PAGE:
Secure email gateway (SEG)

Prevent email-based threats from reaching an onsite email server or a cloud email service such as Gmail with a secure email gateway (SEG).

A SEG also offers protection from social engineering attacks, including phishing, pretexting, and baiting, and can scan messages for suspicious content. Many SEGs have archiving features to store emails for regulatory and legal compliance.

URL filtering

A URL filter uses a constantly updated web address database to prevent employees from visiting malicious websites. Every website address in the database is categorized and allowed or blocked based on its URL category.

URL filtering database information can come from an analysis of your company's website traffic or external sources such as cybersecurity provider McAfee.

The McAfee dangerous site warning uses text and a big "X."

If you see this warning, run for your life! Source: www.mcafee.com.

Beyond network and data protection, URL filtering can also prevent employees from spending big chunks of their day surfing social media sites, shopping at online stores, or researching upcoming trips.

Antivirus protection

While many endpoint security activities such as URL filtering are systemwide, endpoint antivirus applications are installed on individual devices. Regularly scheduled or manual scans detect malware such as spyware, trojan horses, worms, and ransomware.

Antivirus software updates automatically, so the endpoint is protected from the latest threats.

What is the importance of endpoint security?

Endpoint security is critical to protect your network and its information from data breaches and avoid financial losses due to costly remediation efforts and regulatory penalties. The nature of these threats is evolving as enterprise networks expand and add more endpoints.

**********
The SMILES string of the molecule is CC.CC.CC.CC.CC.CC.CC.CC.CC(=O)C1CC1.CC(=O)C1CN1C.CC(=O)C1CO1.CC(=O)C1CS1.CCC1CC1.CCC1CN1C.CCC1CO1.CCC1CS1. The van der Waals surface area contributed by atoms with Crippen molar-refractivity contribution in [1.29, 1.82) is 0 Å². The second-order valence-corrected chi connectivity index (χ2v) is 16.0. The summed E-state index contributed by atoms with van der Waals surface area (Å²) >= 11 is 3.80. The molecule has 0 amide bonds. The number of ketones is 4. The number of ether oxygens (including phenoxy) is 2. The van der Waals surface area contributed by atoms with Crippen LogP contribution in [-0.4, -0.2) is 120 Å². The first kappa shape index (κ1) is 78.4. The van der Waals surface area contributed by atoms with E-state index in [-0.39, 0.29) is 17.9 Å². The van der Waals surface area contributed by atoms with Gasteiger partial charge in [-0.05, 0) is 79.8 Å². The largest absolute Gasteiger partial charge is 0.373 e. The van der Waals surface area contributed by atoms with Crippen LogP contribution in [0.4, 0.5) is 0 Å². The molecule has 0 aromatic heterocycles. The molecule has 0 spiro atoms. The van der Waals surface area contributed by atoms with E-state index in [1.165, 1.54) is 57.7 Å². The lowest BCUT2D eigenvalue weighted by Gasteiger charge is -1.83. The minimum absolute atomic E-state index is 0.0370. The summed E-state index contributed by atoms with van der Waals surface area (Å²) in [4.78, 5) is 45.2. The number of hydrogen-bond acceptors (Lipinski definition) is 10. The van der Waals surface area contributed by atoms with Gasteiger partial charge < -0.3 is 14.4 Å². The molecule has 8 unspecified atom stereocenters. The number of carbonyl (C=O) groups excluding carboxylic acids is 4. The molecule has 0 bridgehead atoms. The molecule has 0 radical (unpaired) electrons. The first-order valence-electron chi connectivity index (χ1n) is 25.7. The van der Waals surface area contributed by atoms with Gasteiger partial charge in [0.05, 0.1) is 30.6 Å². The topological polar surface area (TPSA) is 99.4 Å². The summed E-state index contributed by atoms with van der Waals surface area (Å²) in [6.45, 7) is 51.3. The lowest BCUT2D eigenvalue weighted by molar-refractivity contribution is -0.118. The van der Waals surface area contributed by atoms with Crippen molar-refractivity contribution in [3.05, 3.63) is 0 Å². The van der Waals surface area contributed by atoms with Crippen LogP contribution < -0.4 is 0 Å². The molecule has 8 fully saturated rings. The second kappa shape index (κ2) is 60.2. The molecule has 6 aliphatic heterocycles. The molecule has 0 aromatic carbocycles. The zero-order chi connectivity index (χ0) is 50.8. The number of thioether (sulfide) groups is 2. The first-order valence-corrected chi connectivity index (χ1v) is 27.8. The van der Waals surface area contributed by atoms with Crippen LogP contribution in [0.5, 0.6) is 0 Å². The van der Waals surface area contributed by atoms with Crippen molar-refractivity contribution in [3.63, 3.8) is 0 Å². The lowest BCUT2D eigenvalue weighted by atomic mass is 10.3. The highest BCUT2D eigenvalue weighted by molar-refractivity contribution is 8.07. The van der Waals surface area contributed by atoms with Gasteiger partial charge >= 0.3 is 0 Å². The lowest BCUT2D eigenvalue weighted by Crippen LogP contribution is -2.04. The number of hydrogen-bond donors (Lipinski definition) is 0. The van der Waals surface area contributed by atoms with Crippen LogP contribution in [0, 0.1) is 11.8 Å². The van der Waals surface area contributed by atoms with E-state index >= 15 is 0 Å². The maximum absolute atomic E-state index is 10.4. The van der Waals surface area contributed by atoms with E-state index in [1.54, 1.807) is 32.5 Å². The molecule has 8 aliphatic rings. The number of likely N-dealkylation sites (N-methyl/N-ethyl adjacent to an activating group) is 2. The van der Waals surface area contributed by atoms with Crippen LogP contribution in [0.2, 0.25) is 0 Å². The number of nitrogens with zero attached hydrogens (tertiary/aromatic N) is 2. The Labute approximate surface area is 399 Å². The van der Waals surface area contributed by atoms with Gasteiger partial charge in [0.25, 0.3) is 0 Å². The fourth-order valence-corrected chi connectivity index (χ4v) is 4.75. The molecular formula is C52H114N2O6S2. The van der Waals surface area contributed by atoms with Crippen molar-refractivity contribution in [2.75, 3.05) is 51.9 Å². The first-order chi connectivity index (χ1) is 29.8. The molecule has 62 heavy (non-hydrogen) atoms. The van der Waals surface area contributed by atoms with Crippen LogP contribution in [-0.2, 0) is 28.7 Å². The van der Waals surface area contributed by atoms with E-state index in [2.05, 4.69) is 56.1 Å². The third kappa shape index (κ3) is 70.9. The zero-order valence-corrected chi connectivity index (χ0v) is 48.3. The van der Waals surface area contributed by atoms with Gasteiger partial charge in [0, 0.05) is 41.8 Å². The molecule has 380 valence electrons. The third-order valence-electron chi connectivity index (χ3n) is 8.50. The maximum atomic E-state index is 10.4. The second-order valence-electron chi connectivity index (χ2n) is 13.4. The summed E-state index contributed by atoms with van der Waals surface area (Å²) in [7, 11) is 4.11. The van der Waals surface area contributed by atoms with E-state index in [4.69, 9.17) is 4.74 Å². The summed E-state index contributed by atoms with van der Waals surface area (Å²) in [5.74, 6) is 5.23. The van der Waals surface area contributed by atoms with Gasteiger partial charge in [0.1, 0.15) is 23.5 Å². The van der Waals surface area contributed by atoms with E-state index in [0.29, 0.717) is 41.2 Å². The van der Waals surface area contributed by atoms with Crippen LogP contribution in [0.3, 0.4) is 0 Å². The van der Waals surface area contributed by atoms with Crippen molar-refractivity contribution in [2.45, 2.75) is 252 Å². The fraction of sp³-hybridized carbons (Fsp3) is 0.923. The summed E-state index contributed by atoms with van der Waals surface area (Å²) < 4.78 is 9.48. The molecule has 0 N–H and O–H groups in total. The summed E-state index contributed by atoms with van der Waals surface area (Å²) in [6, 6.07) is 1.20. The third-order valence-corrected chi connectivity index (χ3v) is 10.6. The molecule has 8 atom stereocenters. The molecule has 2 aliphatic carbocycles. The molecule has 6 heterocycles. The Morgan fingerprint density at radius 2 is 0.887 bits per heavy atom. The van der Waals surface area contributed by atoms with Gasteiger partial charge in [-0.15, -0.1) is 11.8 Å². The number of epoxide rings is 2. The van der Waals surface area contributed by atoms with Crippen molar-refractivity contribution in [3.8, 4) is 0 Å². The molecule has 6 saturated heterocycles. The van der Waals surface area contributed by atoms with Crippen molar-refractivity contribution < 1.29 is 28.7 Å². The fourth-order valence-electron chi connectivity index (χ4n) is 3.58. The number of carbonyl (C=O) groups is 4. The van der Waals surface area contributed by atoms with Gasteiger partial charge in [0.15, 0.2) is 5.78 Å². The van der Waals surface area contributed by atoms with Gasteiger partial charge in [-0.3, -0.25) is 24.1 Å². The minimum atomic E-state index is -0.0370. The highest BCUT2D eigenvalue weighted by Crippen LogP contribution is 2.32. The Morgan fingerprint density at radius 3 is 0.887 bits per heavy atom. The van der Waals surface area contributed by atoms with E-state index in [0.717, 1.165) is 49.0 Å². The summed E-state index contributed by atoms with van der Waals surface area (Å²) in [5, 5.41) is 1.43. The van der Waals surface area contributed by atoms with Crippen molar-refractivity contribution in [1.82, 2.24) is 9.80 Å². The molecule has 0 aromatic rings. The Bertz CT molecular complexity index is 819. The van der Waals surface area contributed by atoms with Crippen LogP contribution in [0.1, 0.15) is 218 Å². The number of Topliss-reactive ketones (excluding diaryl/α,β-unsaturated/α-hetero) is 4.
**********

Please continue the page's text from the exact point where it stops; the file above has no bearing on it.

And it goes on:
Emerging endpoint security threats include:

  • Remote workforces: More people than ever are working remotely due to the COVID-19 pandemic, and companies such as Google and Facebook have announced plans to keep many employees offsite for at least a year. One result is the proliferation of personal devices on company networks, a perpetual bring your own device (BYOD) day with the accompanying security threats.
  • Internet of Things (IoT): Beyond endpoints such as computers, mobile devices, and servers, the IoT includes other interrelated computing devices — sensors, closed-circuit television (CCTV) cameras, environmental controls — that transfer data over a network with no human interaction. The result is more access points for potential data breaches.
  • Ransomware attacks: Cyber criminals use ransomware to demand payment from a victim under the threat of publishing sensitive data or permanently blocking access to it. These attacks have grown in frequency since 2012, and U.S. companies and government agencies lost an estimated $7.5 billion from them in 2019.

Every data breach also undermines consumer confidence in your company, which is compounded if you're caught concealing it.

Ride-sharing company Uber's former chief security officer was criminally charged in August 2020 for paying $100,000 to hackers to cover up a 2016 hack that exposed the personal information of about 57 million customers and drivers.

Protect your network and data with endpoint security

Endpoint security consists of more than forwarding a link to the latest "How to Make a Strong Password" article to your employees. (Although we've got you covered on that front, too!)

It's not a bad place to start. Instead of an ad hoc collection of protocols and applications, consider using the best integrated endpoint security software. Unified virus and threat protection will maximize your results and save time and money.

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Suzanne Frey, an executive at Alphabet, is a member of The Motley Fool’s board of directors. Randi Zuckerberg, a former director of market development and spokeswoman for Facebook and sister to its CEO, Mark Zuckerberg, is a member of The Motley Fool's board of directors. The Motley Fool owns shares of and recommends Alphabet (A shares) and Facebook. The Motley Fool has a disclosure policy.